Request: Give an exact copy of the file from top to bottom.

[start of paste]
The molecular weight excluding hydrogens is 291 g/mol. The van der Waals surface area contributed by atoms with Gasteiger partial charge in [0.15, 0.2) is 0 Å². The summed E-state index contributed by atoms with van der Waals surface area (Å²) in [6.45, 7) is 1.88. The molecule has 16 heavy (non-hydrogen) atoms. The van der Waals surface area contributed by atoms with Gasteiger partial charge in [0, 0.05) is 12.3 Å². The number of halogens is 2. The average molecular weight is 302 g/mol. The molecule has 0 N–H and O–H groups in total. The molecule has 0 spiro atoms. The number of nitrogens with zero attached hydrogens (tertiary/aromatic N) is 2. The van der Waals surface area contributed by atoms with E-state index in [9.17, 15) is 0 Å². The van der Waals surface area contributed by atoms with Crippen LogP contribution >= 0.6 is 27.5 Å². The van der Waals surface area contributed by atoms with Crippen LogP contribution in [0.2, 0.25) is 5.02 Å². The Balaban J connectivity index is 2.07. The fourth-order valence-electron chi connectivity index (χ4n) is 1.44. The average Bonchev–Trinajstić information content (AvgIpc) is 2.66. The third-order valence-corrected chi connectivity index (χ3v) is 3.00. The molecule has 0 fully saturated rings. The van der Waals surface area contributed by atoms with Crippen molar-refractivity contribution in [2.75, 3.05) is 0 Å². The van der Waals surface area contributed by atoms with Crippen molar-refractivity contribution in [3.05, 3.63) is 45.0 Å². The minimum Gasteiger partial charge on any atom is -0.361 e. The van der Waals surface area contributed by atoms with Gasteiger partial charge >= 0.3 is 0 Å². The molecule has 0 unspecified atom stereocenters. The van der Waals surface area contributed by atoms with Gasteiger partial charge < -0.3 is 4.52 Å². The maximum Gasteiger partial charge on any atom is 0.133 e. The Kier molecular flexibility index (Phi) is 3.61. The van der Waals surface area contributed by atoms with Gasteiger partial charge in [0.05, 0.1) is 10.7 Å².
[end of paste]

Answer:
The molecular weight excluding hydrogens is 291 g/mol. The van der Waals surface area contributed by atoms with Gasteiger partial charge in [0.15, 0.2) is 0 Å². The summed E-state index contributed by atoms with van der Waals surface area (Å²) in [6.45, 7) is 1.88. The molecule has 16 heavy (non-hydrogen) atoms. The van der Waals surface area contributed by atoms with Gasteiger partial charge in [0, 0.05) is 12.3 Å². The number of halogens is 2. The average molecular weight is 302 g/mol. The molecule has 0 N–H and O–H groups in total. The molecule has 0 spiro atoms. The number of nitrogens with zero attached hydrogens (tertiary/aromatic N) is 2. The van der Waals surface area contributed by atoms with E-state index in [9.17, 15) is 0 Å². The van der Waals surface area contributed by atoms with Crippen LogP contribution >= 0.6 is 27.5 Å². The van der Waals surface area contributed by atoms with Crippen LogP contribution in [0.2, 0.25) is 5.02 Å². The Balaban J connectivity index is 2.07. The fourth-order valence-electron chi connectivity index (χ4n) is 1.44. The average Bonchev–Trinajstić information content (AvgIpc) is 2.66. The third-order valence-corrected chi connectivity index (χ3v) is 3.00. The molecule has 0 fully saturated rings. The van der Waals surface area contributed by atoms with Crippen molar-refractivity contribution in [2.75, 3.05) is 0 Å². The van der Waals surface area contributed by atoms with Crippen molar-refractivity contribution in [3.05, 3.63) is 45.0 Å². The minimum Gasteiger partial charge on any atom is -0.361 e. The van der Waals surface area contributed by atoms with Gasteiger partial charge >= 0.3 is 0 Å². The molecule has 0 unspecified atom stereocenters. The van der Waals surface area contributed by atoms with Gasteiger partial charge < -0.3 is 4.52 Å². The maximum Gasteiger partial charge on any atom is 0.133 e. The Kier molecular flexibility index (Phi) is 3.61. The van der Waals surface area contributed by atoms with Gasteiger partial charge in [0.05, 0.1) is 10.7 Å².